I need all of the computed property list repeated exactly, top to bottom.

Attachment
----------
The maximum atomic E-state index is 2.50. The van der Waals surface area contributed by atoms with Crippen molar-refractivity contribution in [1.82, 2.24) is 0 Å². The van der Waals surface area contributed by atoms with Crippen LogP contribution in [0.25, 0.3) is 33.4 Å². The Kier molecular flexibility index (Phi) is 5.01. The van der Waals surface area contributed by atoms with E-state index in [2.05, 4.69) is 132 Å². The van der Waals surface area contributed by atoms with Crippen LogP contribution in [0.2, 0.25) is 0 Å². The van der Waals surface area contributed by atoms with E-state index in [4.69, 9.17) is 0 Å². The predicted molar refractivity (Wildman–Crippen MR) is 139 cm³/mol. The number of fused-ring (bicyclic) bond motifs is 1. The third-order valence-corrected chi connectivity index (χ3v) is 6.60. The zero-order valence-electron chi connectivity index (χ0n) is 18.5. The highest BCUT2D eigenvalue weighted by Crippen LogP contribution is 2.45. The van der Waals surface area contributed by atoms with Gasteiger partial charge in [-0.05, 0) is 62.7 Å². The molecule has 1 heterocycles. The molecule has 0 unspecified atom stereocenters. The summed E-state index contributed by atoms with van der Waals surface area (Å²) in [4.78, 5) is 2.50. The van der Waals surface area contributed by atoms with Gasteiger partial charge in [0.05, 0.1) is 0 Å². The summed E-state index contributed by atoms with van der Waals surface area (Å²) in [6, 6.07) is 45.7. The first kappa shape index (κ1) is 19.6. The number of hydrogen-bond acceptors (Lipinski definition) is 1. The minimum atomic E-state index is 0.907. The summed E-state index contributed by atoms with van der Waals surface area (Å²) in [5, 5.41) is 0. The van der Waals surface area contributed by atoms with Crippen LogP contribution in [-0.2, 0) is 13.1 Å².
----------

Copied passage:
The maximum atomic E-state index is 2.50. The van der Waals surface area contributed by atoms with Crippen molar-refractivity contribution in [1.82, 2.24) is 0 Å². The van der Waals surface area contributed by atoms with Crippen LogP contribution in [0.25, 0.3) is 33.4 Å². The Kier molecular flexibility index (Phi) is 5.01. The van der Waals surface area contributed by atoms with E-state index in [2.05, 4.69) is 132 Å². The van der Waals surface area contributed by atoms with Crippen LogP contribution in [0.2, 0.25) is 0 Å². The van der Waals surface area contributed by atoms with E-state index in [4.69, 9.17) is 0 Å². The predicted molar refractivity (Wildman–Crippen MR) is 139 cm³/mol. The number of fused-ring (bicyclic) bond motifs is 1. The third-order valence-corrected chi connectivity index (χ3v) is 6.60. The zero-order valence-electron chi connectivity index (χ0n) is 18.5. The highest BCUT2D eigenvalue weighted by Crippen LogP contribution is 2.45. The van der Waals surface area contributed by atoms with Gasteiger partial charge in [-0.05, 0) is 62.7 Å². The molecule has 1 heterocycles. The molecule has 0 unspecified atom stereocenters. The summed E-state index contributed by atoms with van der Waals surface area (Å²) in [4.78, 5) is 2.50. The van der Waals surface area contributed by atoms with Gasteiger partial charge in [0.05, 0.1) is 0 Å². The summed E-state index contributed by atoms with van der Waals surface area (Å²) in [6, 6.07) is 45.7. The first kappa shape index (κ1) is 19.6. The number of hydrogen-bond acceptors (Lipinski definition) is 1. The minimum atomic E-state index is 0.907. The summed E-state index contributed by atoms with van der Waals surface area (Å²) in [5, 5.41) is 0. The van der Waals surface area contributed by atoms with Crippen LogP contribution in [-0.2, 0) is 13.1 Å².